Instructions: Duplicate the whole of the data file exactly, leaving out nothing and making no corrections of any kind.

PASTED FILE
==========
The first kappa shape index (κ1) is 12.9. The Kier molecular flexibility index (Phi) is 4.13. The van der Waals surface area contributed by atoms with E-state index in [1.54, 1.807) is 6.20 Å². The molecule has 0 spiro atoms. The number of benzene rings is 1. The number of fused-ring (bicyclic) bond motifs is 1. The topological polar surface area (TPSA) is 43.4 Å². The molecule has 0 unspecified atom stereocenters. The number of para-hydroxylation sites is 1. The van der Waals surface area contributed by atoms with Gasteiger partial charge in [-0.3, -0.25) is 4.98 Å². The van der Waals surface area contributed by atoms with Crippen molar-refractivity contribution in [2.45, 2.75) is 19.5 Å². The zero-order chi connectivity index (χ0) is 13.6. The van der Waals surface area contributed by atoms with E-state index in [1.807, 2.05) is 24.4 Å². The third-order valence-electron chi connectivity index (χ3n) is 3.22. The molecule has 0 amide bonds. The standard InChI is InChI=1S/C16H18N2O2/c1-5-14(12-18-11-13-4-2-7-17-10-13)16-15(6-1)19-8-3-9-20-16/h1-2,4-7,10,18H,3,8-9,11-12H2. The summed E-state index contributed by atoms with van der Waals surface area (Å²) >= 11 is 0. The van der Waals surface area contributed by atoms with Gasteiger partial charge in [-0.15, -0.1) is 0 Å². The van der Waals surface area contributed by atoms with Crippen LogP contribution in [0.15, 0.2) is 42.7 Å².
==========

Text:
The first kappa shape index (κ1) is 12.9. The Kier molecular flexibility index (Phi) is 4.13. The van der Waals surface area contributed by atoms with E-state index in [1.54, 1.807) is 6.20 Å². The molecule has 0 spiro atoms. The number of benzene rings is 1. The number of fused-ring (bicyclic) bond motifs is 1. The topological polar surface area (TPSA) is 43.4 Å². The molecule has 0 unspecified atom stereocenters. The number of para-hydroxylation sites is 1. The van der Waals surface area contributed by atoms with Gasteiger partial charge in [-0.3, -0.25) is 4.98 Å². The van der Waals surface area contributed by atoms with Crippen molar-refractivity contribution in [2.45, 2.75) is 19.5 Å². The zero-order chi connectivity index (χ0) is 13.6. The van der Waals surface area contributed by atoms with E-state index in [1.807, 2.05) is 24.4 Å². The third-order valence-electron chi connectivity index (χ3n) is 3.22. The molecule has 0 amide bonds. The standard InChI is InChI=1S/C16H18N2O2/c1-5-14(12-18-11-13-4-2-7-17-10-13)16-15(6-1)19-8-3-9-20-16/h1-2,4-7,10,18H,3,8-9,11-12H2. The summed E-state index contributed by atoms with van der Waals surface area (Å²) >= 11 is 0. The van der Waals surface area contributed by atoms with Gasteiger partial charge in [-0.15, -0.1) is 0 Å². The van der Waals surface area contributed by atoms with Crippen LogP contribution in [0.15, 0.2) is 42.7 Å².